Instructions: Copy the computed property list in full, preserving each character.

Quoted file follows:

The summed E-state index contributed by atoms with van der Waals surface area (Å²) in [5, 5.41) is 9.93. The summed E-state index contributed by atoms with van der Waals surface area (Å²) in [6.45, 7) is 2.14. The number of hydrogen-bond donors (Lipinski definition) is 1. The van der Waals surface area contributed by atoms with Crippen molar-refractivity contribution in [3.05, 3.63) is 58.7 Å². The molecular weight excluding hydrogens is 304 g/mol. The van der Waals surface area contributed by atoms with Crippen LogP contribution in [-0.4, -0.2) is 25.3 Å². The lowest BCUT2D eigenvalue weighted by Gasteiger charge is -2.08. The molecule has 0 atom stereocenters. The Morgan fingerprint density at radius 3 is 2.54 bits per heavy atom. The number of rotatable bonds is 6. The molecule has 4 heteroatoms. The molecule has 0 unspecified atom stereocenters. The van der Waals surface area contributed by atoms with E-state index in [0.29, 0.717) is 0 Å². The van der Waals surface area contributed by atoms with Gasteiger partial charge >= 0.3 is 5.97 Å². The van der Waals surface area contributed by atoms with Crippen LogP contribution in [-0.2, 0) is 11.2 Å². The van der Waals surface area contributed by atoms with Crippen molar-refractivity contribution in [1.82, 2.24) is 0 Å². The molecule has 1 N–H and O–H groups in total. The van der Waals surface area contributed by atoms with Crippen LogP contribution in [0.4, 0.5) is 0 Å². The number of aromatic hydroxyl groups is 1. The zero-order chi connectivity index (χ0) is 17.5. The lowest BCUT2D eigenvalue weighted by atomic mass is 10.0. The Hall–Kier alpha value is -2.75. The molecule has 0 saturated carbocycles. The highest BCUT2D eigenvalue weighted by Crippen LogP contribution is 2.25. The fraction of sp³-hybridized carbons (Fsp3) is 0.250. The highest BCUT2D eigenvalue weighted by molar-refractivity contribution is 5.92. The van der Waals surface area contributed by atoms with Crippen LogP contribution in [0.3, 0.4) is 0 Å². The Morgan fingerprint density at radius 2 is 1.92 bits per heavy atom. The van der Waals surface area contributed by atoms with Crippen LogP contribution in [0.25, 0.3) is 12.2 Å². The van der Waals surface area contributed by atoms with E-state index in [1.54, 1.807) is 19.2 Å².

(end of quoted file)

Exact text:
The summed E-state index contributed by atoms with van der Waals surface area (Å²) in [5, 5.41) is 9.93. The summed E-state index contributed by atoms with van der Waals surface area (Å²) in [6.45, 7) is 2.14. The number of hydrogen-bond donors (Lipinski definition) is 1. The van der Waals surface area contributed by atoms with Crippen molar-refractivity contribution in [3.05, 3.63) is 58.7 Å². The molecular weight excluding hydrogens is 304 g/mol. The van der Waals surface area contributed by atoms with Crippen LogP contribution in [-0.4, -0.2) is 25.3 Å². The lowest BCUT2D eigenvalue weighted by Gasteiger charge is -2.08. The molecule has 0 atom stereocenters. The Morgan fingerprint density at radius 3 is 2.54 bits per heavy atom. The number of rotatable bonds is 6. The molecule has 4 heteroatoms. The molecule has 0 unspecified atom stereocenters. The van der Waals surface area contributed by atoms with E-state index in [0.29, 0.717) is 0 Å². The van der Waals surface area contributed by atoms with Gasteiger partial charge >= 0.3 is 5.97 Å². The van der Waals surface area contributed by atoms with Crippen LogP contribution in [-0.2, 0) is 11.2 Å². The van der Waals surface area contributed by atoms with Crippen molar-refractivity contribution in [1.82, 2.24) is 0 Å². The molecule has 1 N–H and O–H groups in total. The van der Waals surface area contributed by atoms with Crippen LogP contribution in [0.4, 0.5) is 0 Å². The number of aromatic hydroxyl groups is 1. The zero-order chi connectivity index (χ0) is 17.5. The lowest BCUT2D eigenvalue weighted by atomic mass is 10.0. The Hall–Kier alpha value is -2.75. The molecule has 0 saturated carbocycles. The highest BCUT2D eigenvalue weighted by Crippen LogP contribution is 2.25. The fraction of sp³-hybridized carbons (Fsp3) is 0.250. The highest BCUT2D eigenvalue weighted by molar-refractivity contribution is 5.92. The van der Waals surface area contributed by atoms with Crippen LogP contribution in [0.3, 0.4) is 0 Å². The Morgan fingerprint density at radius 2 is 1.92 bits per heavy atom. The van der Waals surface area contributed by atoms with Crippen LogP contribution in [0.25, 0.3) is 12.2 Å². The van der Waals surface area contributed by atoms with E-state index in [1.54, 1.807) is 19.2 Å².